The giant Pacific octopus (Enteroctopus dofleini) is one of the largest of the octopus species and resides in the northern part of the Pacific Ocean. It is mostly a solitary creature yet displays capacity for socializing.

Photography by Joel Sartore, National Geographic
  • The giant Pacific octopus, scientifically known as Enteroctopus dofleini, is one of the largest cephalopods in the ocean. On average, an adult is 4.5 meters (15 feet) from the tip of one arm to another. Each of its eight arms can be covered with up to 280 adhesive suckers, which are used to sense, to taste, and to detect their next meal.

    The octopus commonly preys on marine life such as clams, lobster, and fish. Its mouth, which is found at the apex of its arms, has a beak, used to take apart its prey. It also can release a toxin from its mouth to partially paralyze and digest prey, making it easier to pull apart.

    The predator becomes prey for a variety of marine animals, including sea otters, great white sharks, harbor seals, and humans. They are commercially fished in North America and parts of Asia, including Japan, both for food and as bait for fishermen (attracting species such as Pacific halibut). 

    The giant Pacific octopus inhabits colder Pacific ocean water near the coasts of Asia, in the area of Japan and the Korean Peninsula, north to Russia and east to Alaska, and south along the Canadian and U.S. coasts. They are benthic creatures, hunting along the seafloor, and can be found in a range of depths from shallow intertidal areas to more than 1,000 meters (3,280 feet).

    Although the population of giant Pacific octopus is not considered endangered, it is important to prioritize the health of intertidal ecosystems and minimize threats such as pollution, habitat degradation from human development, and overharvesting of marine species that the octopus needs to prey upon.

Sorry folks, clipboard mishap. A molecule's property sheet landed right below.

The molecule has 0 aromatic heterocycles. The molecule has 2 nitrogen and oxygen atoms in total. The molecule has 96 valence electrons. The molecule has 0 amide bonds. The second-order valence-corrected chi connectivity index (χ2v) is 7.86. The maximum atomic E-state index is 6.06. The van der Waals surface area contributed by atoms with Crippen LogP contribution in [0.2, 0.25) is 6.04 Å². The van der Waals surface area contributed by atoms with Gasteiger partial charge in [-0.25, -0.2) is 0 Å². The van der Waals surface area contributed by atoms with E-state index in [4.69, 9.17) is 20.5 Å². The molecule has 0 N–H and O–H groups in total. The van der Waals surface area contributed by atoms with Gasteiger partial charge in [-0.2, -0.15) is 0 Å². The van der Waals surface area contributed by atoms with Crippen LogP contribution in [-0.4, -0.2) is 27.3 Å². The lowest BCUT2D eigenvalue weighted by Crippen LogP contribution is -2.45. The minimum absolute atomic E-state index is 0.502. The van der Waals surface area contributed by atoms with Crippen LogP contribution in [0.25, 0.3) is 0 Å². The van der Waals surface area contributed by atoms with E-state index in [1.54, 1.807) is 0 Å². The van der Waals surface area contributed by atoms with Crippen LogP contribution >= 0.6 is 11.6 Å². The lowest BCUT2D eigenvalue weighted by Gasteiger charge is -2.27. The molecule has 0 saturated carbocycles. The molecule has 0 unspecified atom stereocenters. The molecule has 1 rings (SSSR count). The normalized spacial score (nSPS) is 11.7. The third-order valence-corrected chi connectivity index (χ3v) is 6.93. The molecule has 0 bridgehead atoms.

1. How many eggs does a giant Pacific octopus typically lay at a time?

      Females usually only mate with one male in their lifetime. When ready, the female will find a male to mate within a den or cave where she will then lay tens of thousands of eggs at one time−sometimes up to 74,000 eggs or more−hanging in strands of a few hundred eggs each. The mother octopus will then live in this den for many months, sometimes close to a year, as the eggs develop while she protects and aerates them to provide nutrients. The mother does not eat during this time and usually dies shortly after the eggs hatch.

    2. How might ocean acidification affect the amount of available prey for the giant Pacific octopus?

      Ocean acidification is a process wherein the ocean is absorbing carbon dioxide (CO2) from the abundance of CO2 that humans have put into the atmosphere from the burning of fossil fuels. This absorption changes the ocean chemistry, and it becomes more acidic and lower in pH. This leaves fewer carbonate ions available for the giant Pacific octopus’ prey−such as crabs, clams, and other marine mollusks and crustaceans−that use carbonate to form shells and skeletons.

    3. Octopuses are known to be the grouping of invertebrates with the highest intelligence. What are some examples to show this?

      Some examples of octopuses displaying their intelligence are mimicking fellow octopus, recognizing humans they encounter repeatedly, opening jars, and solving simple puzzles.

  • Term Part of Speech Definition Encyclopedic Entry
    benthic Adjective

    having to do with the bottom of a deep body of water.

    endanger Verb

    to put at risk.

    prey Verb

    to target, victimize, or devour.

    suction Noun

    process of attracting a substance to a region of lower pressure.